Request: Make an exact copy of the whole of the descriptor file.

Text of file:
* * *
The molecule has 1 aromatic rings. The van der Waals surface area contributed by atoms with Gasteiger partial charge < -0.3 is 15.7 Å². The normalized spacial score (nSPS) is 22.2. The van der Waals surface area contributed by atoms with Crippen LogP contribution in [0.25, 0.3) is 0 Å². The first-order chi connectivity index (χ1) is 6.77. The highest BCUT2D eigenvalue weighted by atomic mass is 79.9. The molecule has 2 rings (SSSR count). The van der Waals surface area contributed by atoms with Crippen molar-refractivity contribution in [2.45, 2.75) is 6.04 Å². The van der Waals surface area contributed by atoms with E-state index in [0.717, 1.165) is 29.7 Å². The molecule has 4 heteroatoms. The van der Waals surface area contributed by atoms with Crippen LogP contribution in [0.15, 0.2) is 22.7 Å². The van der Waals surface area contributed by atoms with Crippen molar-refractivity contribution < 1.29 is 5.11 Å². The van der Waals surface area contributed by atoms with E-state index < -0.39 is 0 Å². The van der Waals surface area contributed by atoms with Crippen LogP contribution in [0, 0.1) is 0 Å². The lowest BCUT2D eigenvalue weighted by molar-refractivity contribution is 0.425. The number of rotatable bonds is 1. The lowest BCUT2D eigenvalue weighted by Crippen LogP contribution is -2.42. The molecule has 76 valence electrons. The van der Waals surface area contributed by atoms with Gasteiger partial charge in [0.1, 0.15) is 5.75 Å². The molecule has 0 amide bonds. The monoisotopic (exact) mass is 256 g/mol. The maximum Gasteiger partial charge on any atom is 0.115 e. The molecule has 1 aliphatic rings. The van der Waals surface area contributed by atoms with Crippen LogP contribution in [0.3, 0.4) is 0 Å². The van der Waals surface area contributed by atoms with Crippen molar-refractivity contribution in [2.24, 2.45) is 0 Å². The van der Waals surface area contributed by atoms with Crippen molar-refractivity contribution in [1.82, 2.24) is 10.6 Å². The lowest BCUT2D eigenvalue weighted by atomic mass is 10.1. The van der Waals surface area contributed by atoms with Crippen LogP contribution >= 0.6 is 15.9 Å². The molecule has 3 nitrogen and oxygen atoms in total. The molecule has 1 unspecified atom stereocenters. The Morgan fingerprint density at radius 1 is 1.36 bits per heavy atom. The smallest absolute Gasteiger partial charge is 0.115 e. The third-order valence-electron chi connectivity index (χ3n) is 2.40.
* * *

The molecule has 1 aromatic rings. The van der Waals surface area contributed by atoms with Gasteiger partial charge < -0.3 is 15.7 Å². The normalized spacial score (nSPS) is 22.2. The van der Waals surface area contributed by atoms with Crippen LogP contribution in [0.25, 0.3) is 0 Å². The first-order chi connectivity index (χ1) is 6.77. The highest BCUT2D eigenvalue weighted by atomic mass is 79.9. The molecule has 2 rings (SSSR count). The van der Waals surface area contributed by atoms with Crippen molar-refractivity contribution in [2.45, 2.75) is 6.04 Å². The van der Waals surface area contributed by atoms with E-state index in [0.717, 1.165) is 29.7 Å². The molecule has 4 heteroatoms. The van der Waals surface area contributed by atoms with Crippen LogP contribution in [0.15, 0.2) is 22.7 Å². The van der Waals surface area contributed by atoms with Crippen molar-refractivity contribution < 1.29 is 5.11 Å². The van der Waals surface area contributed by atoms with E-state index < -0.39 is 0 Å². The van der Waals surface area contributed by atoms with Crippen LogP contribution in [0, 0.1) is 0 Å². The lowest BCUT2D eigenvalue weighted by molar-refractivity contribution is 0.425. The number of rotatable bonds is 1. The lowest BCUT2D eigenvalue weighted by Crippen LogP contribution is -2.42. The molecule has 76 valence electrons. The van der Waals surface area contributed by atoms with Gasteiger partial charge in [0.1, 0.15) is 5.75 Å². The molecule has 0 amide bonds. The monoisotopic (exact) mass is 256 g/mol. The maximum Gasteiger partial charge on any atom is 0.115 e. The molecule has 1 aliphatic rings. The van der Waals surface area contributed by atoms with Crippen LogP contribution in [0.3, 0.4) is 0 Å². The van der Waals surface area contributed by atoms with Crippen molar-refractivity contribution in [2.24, 2.45) is 0 Å². The van der Waals surface area contributed by atoms with Crippen molar-refractivity contribution in [1.82, 2.24) is 10.6 Å². The lowest BCUT2D eigenvalue weighted by atomic mass is 10.1. The van der Waals surface area contributed by atoms with Crippen LogP contribution >= 0.6 is 15.9 Å². The molecule has 3 nitrogen and oxygen atoms in total. The molecule has 1 unspecified atom stereocenters. The Morgan fingerprint density at radius 1 is 1.36 bits per heavy atom. The smallest absolute Gasteiger partial charge is 0.115 e. The third-order valence-electron chi connectivity index (χ3n) is 2.40.